Asam Pedas, or literally “sour spicy” is a classic Malaysian dish. Ask any home cooks in Malaysia and you are bound to get various recipes for Asam Pedas. Everyone has their own version for this favourite dish and there are endless variations. Simply put, it’s sour, fiery hot, and tastes extraordinarily satisfying on a cold day. It goes well with steamed rice and bread. Now you can make this Malaysian dish right at the comfort of your home with the help of this Spicy and Sour Paste.
What is Tamarind?
Tamarind is a leguminous tree bearing edible fruit. The tamarind tree produces brown, pod-like fruits that contain a sweet, tangy pulp, which is used in Asian cuisines mostly.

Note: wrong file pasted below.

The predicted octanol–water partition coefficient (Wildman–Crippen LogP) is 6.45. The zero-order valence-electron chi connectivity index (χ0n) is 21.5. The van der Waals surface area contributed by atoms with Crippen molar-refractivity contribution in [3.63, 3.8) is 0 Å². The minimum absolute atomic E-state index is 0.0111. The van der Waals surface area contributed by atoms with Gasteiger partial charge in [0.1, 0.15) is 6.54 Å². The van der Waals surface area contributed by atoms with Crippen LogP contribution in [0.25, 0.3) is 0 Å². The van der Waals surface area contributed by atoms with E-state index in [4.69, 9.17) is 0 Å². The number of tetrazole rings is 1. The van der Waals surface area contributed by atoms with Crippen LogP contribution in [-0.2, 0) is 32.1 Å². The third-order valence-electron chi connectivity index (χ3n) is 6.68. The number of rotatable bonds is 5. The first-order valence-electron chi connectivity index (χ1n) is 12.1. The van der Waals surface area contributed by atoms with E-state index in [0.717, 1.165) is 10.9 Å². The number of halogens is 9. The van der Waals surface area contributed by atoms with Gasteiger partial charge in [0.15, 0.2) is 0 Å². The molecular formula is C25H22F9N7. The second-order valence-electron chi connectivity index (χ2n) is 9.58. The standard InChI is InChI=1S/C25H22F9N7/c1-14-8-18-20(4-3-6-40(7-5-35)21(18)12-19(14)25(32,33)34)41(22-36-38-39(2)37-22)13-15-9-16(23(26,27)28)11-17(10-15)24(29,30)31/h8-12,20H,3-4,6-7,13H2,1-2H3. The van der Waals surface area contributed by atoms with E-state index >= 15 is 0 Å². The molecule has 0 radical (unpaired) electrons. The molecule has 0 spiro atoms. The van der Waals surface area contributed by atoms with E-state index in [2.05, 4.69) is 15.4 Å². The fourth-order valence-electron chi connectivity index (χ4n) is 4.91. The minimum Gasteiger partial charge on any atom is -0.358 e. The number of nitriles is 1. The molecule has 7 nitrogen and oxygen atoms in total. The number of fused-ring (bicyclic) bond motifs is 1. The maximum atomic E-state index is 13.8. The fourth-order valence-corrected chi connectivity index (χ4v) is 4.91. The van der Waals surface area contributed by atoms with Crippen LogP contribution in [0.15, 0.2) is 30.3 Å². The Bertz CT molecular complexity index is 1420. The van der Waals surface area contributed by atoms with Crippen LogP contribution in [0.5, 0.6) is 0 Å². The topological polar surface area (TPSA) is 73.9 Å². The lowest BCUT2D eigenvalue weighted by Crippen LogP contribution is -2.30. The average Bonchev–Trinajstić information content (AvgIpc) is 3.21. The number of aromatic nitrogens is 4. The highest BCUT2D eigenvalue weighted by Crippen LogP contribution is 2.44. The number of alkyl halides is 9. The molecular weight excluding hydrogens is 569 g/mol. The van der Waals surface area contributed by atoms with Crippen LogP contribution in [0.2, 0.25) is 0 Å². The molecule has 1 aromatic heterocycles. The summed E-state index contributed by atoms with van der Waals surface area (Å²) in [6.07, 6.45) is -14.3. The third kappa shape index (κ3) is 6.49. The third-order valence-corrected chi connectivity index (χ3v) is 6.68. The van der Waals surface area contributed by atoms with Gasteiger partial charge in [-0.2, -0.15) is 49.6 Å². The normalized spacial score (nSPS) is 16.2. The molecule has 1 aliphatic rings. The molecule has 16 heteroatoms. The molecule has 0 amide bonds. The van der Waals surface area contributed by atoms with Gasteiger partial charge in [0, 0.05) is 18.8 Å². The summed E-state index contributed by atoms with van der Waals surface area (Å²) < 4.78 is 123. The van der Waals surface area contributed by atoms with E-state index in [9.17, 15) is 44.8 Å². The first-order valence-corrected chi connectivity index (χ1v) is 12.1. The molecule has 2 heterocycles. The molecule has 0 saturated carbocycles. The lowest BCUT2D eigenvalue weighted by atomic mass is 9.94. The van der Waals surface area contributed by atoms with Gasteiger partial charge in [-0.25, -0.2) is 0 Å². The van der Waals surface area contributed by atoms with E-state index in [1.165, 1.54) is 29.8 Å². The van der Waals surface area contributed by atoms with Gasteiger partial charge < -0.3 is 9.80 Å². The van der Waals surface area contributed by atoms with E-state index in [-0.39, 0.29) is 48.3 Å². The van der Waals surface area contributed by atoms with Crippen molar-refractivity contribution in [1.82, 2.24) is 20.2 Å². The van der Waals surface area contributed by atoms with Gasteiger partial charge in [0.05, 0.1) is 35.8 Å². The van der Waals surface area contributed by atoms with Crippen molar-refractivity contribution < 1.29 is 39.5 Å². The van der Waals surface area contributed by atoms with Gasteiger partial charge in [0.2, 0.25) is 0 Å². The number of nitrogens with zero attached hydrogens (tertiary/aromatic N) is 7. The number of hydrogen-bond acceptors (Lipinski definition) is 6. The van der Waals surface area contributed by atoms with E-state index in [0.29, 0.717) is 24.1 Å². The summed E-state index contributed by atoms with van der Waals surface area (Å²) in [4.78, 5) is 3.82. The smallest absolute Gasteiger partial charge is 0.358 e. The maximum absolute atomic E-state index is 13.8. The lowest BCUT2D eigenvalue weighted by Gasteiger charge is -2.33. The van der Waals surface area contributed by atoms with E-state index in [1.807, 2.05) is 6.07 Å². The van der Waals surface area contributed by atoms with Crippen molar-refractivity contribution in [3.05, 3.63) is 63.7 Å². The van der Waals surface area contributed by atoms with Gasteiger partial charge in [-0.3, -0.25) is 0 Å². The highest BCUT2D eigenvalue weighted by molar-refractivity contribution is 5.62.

Preparing tamarind paste is quite simple, and homemade paste has the added advantage of keeping for a long time.
- Tamarind fruit pulp (Can be bought in normal supermarkets and Asian markets)
- 1 1/2 cups boiling water
- Allow the pulp to soak in the hot water for a few minutes
- Use your clean hand and mix the pulp and water
- Remove the seeds
- Store the mixture in an air tight container
- Keep in refrigerator for a few weeks or until it is used up
What is Shrimp paste?
Shrimp paste or prawn sauce is a fermented condiment commonly used in Southeast Asian and Southern Chinese cuisines. It is primarily made from finely crushed shrimp or krill mixed with salt, and then fermented for several weeks.
Hot and Sour Fish/Chicken/Beef (Asam Pedas)
a) Add in paste, water and 500gm fish/chicken/beef in the pot.
b) Simmer until cooked.
c) Ready to serve with steamed rice or bread.
Chilli Fried Fish (Sambal ikan goreng)
a) Fry fish of choice.
b) Pour the heated paste on top of the fish.
c) Ready to serve with steamed rice.
Grilled Fish (Ikan Bakar)
a) Brush the paste on the fish.
b) Grill the fish until cooked.
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